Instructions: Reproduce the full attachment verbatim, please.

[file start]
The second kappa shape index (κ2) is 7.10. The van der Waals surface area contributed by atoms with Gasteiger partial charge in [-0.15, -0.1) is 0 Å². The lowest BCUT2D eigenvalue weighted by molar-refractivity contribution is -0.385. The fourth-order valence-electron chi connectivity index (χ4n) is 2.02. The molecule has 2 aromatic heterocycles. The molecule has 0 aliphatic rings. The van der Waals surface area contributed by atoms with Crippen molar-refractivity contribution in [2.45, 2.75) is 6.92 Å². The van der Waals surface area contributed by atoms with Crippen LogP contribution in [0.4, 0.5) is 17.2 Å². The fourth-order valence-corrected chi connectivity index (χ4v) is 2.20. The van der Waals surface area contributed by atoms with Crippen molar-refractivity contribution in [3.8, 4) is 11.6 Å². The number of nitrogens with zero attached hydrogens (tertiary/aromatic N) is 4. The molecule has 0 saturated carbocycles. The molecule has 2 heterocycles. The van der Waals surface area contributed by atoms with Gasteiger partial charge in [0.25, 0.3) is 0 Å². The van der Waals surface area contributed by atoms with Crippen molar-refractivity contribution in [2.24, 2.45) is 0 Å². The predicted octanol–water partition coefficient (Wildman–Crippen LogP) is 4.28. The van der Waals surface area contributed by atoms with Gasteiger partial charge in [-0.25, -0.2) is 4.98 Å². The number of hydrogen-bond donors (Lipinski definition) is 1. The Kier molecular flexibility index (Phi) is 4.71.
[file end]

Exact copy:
The second kappa shape index (κ2) is 7.10. The van der Waals surface area contributed by atoms with Gasteiger partial charge in [-0.15, -0.1) is 0 Å². The lowest BCUT2D eigenvalue weighted by molar-refractivity contribution is -0.385. The fourth-order valence-electron chi connectivity index (χ4n) is 2.02. The molecule has 2 aromatic heterocycles. The molecule has 0 aliphatic rings. The van der Waals surface area contributed by atoms with Crippen molar-refractivity contribution in [2.45, 2.75) is 6.92 Å². The van der Waals surface area contributed by atoms with Crippen LogP contribution in [0.4, 0.5) is 17.2 Å². The fourth-order valence-corrected chi connectivity index (χ4v) is 2.20. The van der Waals surface area contributed by atoms with Crippen molar-refractivity contribution in [3.8, 4) is 11.6 Å². The number of nitrogens with zero attached hydrogens (tertiary/aromatic N) is 4. The molecule has 0 saturated carbocycles. The molecule has 2 heterocycles. The van der Waals surface area contributed by atoms with Gasteiger partial charge in [0.25, 0.3) is 0 Å². The van der Waals surface area contributed by atoms with Crippen molar-refractivity contribution in [2.24, 2.45) is 0 Å². The predicted octanol–water partition coefficient (Wildman–Crippen LogP) is 4.28. The van der Waals surface area contributed by atoms with Gasteiger partial charge in [-0.25, -0.2) is 4.98 Å². The number of hydrogen-bond donors (Lipinski definition) is 1. The Kier molecular flexibility index (Phi) is 4.71.